Making Tax Digital

Making Tax Digital (MTD) is the most fundamental change to the tax system for at least 20 years and the essential elements for businesses and landlords are:

Under the MTD rules paper accounting records cease to meet requirements and will no longer be deemed as sufficient: In order to comply it will be necessary for almost all businesses and larger landlords to use software or spreadsheets to keep their accounting records.

Quarterly reporting: Three-monthly reporting of VAT figures is now standard; although when 'full MTD' is implemented there will also be a requirement to submit trading data to HMRC each quarter directly from bookkeeping software or spreadsheets, and it must be sent within one month of the end of each quarter. These updates will include details of business (or rental) income and the related business expenses by cost type. Potentially the quarterly data submissions under full MTD will be fairly unrefined and so once we have prepared your normal annual accounts it will be necessary to overwrite the existing quarterly details by submitting an EOPS ('End of Period Statement') in order to bring the figures that HMRC already has in line with the annual accounts. The EPOS must be submitted by the earliest of 10 months following the end of your accounting year or the subsequent 31st January next. 

Naturally, we will try to help you through the changes that MTD will bring. However, the changes will be so fundamental that, ultimately, it will be necessary for you to become involved with the quarterly reporting to HMRC.

If you currently operate computerised bookkeeping then the procedural changes should be minimal and it is expected that most software providers will incorporate the necessary updates in due course; slightly more involved if your records are spreadsheet based as associated but relatively inexpensive 'bridging software' will also be needed; although, unfortunately, it will be a complete sea change for those currently keeping manual records.

When does MTD become relevant?

VAT: It started on 1st April 2019 and so if your business is registered for VAT then you should already be complying with MTD. And so keeping digital accounting records and submitting your VAT Returns using MTD compatible software. As a result HMRC's previous older style online VAT Return portal is now closed.

Income Tax: This 'full version' of MTD will apply to the self-employed and larger landlords who need to complete an annual self assessment Tax Return. The Government intends the full version of MTD to become mandatory for income tax reporting with effect from April 2024.

When it comes to general partnerships and LLPs it looks as though they will enter MTD in April 2025. However, partnerships and LLPs that include at least one corporate partner will have further time to comply; their MTD entry date is yet to be announced.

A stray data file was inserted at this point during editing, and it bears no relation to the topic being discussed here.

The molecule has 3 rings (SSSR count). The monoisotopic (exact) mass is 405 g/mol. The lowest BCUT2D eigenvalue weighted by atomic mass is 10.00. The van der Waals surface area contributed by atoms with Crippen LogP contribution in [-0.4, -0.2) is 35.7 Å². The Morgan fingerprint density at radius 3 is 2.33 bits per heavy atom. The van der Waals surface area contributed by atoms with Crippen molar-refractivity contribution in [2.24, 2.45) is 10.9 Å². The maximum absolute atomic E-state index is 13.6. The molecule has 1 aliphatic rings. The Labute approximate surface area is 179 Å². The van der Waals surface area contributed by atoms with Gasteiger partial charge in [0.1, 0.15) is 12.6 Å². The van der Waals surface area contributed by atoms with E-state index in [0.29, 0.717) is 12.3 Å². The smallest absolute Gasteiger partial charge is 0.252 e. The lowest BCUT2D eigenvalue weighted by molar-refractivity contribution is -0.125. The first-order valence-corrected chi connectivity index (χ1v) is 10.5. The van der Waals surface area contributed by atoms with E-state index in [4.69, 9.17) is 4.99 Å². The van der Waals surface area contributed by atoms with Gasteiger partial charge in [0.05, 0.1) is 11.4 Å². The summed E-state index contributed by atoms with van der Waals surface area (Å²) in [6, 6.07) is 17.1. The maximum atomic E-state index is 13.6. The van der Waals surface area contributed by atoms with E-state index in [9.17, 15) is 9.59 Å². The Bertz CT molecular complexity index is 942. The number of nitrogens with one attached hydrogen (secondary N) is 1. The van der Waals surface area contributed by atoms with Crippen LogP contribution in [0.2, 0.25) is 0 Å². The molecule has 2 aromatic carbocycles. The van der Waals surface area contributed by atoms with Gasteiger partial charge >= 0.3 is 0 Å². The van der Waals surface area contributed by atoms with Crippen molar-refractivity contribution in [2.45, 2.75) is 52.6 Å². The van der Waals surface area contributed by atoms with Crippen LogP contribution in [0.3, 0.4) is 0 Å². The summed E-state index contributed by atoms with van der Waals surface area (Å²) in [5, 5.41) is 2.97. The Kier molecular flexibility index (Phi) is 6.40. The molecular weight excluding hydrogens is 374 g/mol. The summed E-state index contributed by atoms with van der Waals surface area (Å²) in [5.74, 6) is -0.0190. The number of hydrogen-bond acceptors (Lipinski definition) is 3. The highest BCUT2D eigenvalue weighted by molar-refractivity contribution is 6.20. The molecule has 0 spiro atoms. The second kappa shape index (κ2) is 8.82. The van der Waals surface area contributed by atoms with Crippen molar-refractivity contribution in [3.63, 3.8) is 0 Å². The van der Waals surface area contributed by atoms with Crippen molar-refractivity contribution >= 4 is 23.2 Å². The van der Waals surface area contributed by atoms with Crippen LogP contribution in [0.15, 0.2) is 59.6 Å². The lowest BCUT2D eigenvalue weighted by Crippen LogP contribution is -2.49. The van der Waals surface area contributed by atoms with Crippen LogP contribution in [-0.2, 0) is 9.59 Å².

Once the full version of MTD is in situ the annual Tax Return will disappear for those in MTD and, as well as the quarterly submissions and the annual EOPS mentioned above, there will be a requirement to submit a 'Final Declaration' each year. This will formalise matters for the tax year in question and will be made on an individual rather than a business basis.

Corporation Tax (limited companies): Timings are yet to be confirmed. Some suggest that HMRC may monitor the progress of MTD for income tax before concentrating on the corporation tax side.

Are there any exemptions?

In theory, there are exemptions (VAT) and there should be exemptions (income tax) for those unable to engage with the digital world for religious reasons or because of age, disability or location (e.g. no availability of broadband).

When full income tax related MTD becomes mandatory there is to be an exemption for businesses and/or landlords that have a very small annual turnover. At present the Government intends to exempt self-employed individuals who have annual turnover of £10000 or less and landlords who receive gross rents of £10000 or less.

For general partnerships it will be the overall business turnover that defines whether or not that business must be included in MTD, not the deemed individual partner share of turnover.

It should also be noted that the overall mix of turnover must be combined for the purpose of assessing whether or not low turnover exemption applies. As example, if someone received small annual self-employed fees of say £3000 and alongside he/she also received gross property rents of say £8000 then MTD would apply - i.e. their combined income would be £11000 and so it would exceed the £10000 threshold.

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